America’s cashless system would likely look pretty similar. Debit cards are already the most common form of payment, and payment apps like Venmo, Zelle and Square Cash are becoming increasingly popular. For example, Venmo now has more than 40 million digital users, which is more than large U.S. banks like Wells Fargo and Bank of America.
A cashless America would also probably include other digital-first systems, including mobile payment services like Apple Pay and even cryptocurrencies such as Bitcoin, Zcash and Litecoin. Online-only banking, which is generally a safe and convenient alternative to traditional banks, may also become more popular.
What’s the likelihood of the U.S. becoming a cashless society?
Despite all of these new payment options, America is likely a long way from becoming a cashless society. In fact, the country might be going in the opposite direction.
Cashless retailers like the Amazon Go store, which launched last year with plans of expanding to 3,000 locations by 2021, have largely fallen flat. Sweetgreen, a fast casual chain with nearly 100 locations, went cashless in 2016 but then announced this year it would return to accepting paper money. For its part, Amazon has already retracted its plans to make its Go stores cash-free.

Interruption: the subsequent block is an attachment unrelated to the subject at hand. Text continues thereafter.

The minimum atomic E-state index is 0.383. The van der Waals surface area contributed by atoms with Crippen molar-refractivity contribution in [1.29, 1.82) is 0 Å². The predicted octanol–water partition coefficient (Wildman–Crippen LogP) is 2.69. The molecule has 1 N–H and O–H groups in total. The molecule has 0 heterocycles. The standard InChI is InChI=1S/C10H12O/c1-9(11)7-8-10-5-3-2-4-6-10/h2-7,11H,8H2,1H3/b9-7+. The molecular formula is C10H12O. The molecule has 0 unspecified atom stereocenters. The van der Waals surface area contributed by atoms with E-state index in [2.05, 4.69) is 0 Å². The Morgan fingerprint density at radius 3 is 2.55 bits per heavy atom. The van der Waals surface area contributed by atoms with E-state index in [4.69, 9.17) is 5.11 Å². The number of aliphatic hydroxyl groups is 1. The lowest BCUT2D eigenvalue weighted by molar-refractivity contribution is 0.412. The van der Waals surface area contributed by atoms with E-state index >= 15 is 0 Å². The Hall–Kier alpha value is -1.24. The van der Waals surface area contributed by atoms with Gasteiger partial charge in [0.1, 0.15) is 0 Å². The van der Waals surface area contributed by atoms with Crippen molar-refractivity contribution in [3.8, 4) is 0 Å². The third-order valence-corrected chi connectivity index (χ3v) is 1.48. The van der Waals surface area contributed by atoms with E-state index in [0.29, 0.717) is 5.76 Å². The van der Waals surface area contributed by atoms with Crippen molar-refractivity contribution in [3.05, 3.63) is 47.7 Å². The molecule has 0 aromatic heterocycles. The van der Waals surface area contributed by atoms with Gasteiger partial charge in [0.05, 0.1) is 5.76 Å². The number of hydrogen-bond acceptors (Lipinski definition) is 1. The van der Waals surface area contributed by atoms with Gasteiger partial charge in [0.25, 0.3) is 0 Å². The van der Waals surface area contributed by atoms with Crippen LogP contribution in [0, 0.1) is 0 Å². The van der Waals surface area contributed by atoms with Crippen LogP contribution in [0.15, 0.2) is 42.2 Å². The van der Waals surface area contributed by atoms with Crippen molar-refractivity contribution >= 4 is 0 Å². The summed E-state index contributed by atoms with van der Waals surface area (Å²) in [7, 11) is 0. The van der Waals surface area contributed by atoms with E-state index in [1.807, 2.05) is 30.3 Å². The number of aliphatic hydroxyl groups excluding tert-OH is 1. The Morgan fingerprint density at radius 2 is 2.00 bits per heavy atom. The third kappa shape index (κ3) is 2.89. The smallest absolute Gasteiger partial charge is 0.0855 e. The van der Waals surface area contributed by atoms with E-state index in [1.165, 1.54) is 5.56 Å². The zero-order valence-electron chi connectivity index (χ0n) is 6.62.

States and cities across the U.S. have taken a stand against cashless stores, saying retailers cannot reject a customer based on their chosen payment method. Earlier this year, Philadelphia became the first major U.S. city to ban basically all cashless stores, and other cities such as New York, San Francisco and Washington D.C. have all proposed similar legislation.
New Jersey passed its own ban this March, joining Massachusetts as one of two states to make payment-based discrimiation is illegal.
The reason? An overwhelming percentage of Americans still use paper money, even if it’s just once in a while. According to a December 2018 Pew Research Center study, 71% of Americans still use cash at least once a week. Considering that figure, and continuing legal action against cashless stores, it seems unlikely that the U.S. will make the shift any time soon.
America might not become a cashless society in the next decade, but that doesn’t mean it couldn’t happen eventually. The increasing availability of digital, mobile and card-based payments — and their growing popularity — will continue to change the way people interact with hard currency.
That’s why it’s worth understanding the implications of a cashless society, as the pros and cons of a digital-first system will only become more prominent moving forward.